A growing number of voices are speaking out against the federal government’s proposal to privatise the corporate registry run by the Australian Securities and Investments Commission (ASIC), with some saying small businesses could face higher fees and a more confusing process if a sale goes through.
Journalists and commentators are against the proposed privatisation because of fears it will lead to less transparency in Australia’s business world, while campaign groups like GetUp have launched petitions against the move.
It’s unclear what a sale would mean for the Australian businesses that have to register and renew their company names with ASIC. At present, registering a business name with ASIC costs $34 for the first year, or $80 for a three-year period. The same fees apply to renew a registration. To register a proprietary company with ASIC, owners must pay a $469 application fee.
Along with company registration, there are fees associated with lodging of compulsory paperwork, as well charges to businesses for accessing information.
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While the government has been keen to start discussions about a potential sale – it opened a tender process earlier this year – the registry has always had a strong revenue model. As The Australian has reported, the most recent annual ASIC report highlights that more than $600 million was collected from documents lodged by companies, compared with the federal government’s funding for ASIC of $311 million.
Council of Small Business Australia chief executive Peter Strong says there are actually few voices calling actively for the sale to the register, and that there are already too many government websites for small business compliance that operate separately.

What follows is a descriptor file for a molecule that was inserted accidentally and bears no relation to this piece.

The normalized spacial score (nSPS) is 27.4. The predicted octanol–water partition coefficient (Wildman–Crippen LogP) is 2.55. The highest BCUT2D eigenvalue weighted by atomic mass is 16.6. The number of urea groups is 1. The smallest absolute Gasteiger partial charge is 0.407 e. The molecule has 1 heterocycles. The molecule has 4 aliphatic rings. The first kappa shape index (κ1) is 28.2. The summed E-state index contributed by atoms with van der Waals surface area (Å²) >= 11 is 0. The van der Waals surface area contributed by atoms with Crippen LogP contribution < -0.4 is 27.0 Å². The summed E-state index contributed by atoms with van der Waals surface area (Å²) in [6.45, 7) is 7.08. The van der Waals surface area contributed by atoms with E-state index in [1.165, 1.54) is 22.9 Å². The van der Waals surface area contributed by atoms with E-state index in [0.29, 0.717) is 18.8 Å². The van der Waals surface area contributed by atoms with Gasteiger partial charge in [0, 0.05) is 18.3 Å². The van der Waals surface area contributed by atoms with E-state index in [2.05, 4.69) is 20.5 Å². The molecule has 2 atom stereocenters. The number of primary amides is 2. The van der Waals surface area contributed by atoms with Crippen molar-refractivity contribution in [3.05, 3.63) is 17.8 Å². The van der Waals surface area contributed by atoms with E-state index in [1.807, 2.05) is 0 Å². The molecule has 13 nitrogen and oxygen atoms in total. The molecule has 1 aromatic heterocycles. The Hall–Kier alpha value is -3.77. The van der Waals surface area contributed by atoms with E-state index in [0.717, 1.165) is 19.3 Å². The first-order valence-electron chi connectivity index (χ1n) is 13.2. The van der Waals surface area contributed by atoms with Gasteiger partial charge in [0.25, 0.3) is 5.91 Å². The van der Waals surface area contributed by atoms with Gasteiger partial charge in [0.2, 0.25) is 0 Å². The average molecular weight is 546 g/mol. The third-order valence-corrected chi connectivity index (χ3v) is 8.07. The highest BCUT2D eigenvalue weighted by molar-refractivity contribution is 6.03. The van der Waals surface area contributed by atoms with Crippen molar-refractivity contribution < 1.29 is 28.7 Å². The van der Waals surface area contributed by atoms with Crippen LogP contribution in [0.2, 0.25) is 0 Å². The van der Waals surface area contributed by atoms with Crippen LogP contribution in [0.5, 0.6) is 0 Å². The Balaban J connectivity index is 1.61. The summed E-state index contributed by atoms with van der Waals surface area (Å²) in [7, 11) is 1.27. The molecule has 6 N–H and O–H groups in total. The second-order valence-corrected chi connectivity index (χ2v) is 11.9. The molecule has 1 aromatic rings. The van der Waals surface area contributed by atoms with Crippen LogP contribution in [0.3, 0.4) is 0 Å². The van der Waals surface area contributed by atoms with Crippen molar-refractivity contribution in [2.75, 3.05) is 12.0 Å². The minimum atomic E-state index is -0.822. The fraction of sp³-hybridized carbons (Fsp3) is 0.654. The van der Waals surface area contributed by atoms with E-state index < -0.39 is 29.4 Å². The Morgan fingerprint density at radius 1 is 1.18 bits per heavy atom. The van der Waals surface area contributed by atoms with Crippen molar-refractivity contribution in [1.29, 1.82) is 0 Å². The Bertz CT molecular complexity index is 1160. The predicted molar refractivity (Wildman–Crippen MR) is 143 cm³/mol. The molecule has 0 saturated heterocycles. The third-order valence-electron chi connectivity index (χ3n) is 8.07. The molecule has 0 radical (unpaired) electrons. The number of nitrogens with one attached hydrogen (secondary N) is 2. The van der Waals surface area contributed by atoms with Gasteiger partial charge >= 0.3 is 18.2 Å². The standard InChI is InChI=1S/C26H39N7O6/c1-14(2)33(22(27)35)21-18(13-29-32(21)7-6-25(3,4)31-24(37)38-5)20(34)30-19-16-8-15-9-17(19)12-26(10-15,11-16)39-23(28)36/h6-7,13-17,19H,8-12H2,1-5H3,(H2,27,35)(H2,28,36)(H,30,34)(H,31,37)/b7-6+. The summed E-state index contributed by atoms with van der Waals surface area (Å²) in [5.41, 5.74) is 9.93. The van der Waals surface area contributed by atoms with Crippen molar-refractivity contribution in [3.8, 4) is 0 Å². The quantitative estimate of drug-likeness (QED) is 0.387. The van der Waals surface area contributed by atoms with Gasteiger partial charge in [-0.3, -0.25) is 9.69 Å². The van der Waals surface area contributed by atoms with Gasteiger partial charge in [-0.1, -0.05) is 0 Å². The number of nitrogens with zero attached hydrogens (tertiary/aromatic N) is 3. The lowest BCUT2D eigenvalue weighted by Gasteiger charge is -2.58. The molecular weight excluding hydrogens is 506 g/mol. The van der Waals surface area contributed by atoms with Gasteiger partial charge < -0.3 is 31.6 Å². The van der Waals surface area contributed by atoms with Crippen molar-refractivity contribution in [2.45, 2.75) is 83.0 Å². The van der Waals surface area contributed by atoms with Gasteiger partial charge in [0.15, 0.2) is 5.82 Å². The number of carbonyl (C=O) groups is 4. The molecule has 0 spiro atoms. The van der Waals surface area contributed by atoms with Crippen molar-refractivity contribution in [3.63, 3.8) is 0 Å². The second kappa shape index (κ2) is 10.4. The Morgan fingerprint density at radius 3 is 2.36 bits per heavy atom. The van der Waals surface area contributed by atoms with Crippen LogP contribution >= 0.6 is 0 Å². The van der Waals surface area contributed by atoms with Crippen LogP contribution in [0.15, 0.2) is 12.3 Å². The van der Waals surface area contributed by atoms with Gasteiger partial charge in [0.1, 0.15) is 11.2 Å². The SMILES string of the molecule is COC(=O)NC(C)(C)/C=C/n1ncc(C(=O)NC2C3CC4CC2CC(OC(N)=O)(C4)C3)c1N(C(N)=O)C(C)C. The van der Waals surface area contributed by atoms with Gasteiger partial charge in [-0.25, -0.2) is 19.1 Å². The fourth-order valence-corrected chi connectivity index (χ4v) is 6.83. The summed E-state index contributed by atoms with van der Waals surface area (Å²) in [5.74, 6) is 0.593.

“People who are talking about this are lazy thinkers – the reality is that some things belong in government,” he told SmartCompany.
“A better plan would be to combine the ASIC register with the Australian Business Register to save administrative costs to government.”
The prospect of privatisation has raised concerns about cost increases for all elements of the company registry, both for businesses who have to pay for compliance measures and public citizens and business owners who pay to access company information.
“I think the result would be that the price would go up,” says Strong.
“What this does is highlight that it’s already too expensive for small business.”
The amount that small businesses already pay to ASIC each year is under scrutiny, with the likes of financial journalist Michael West claiming that Australians already pay more for corporate information than anywhere else in the world.
Businesses must register through ASIC but compliance information is spread across several different government sites, including business.gov.au.
“That’s a really good portal that we should also look to combine – these kinds of sites need to be used more often,” says Strong.
“Once you put this out there, the price to small business will rise.”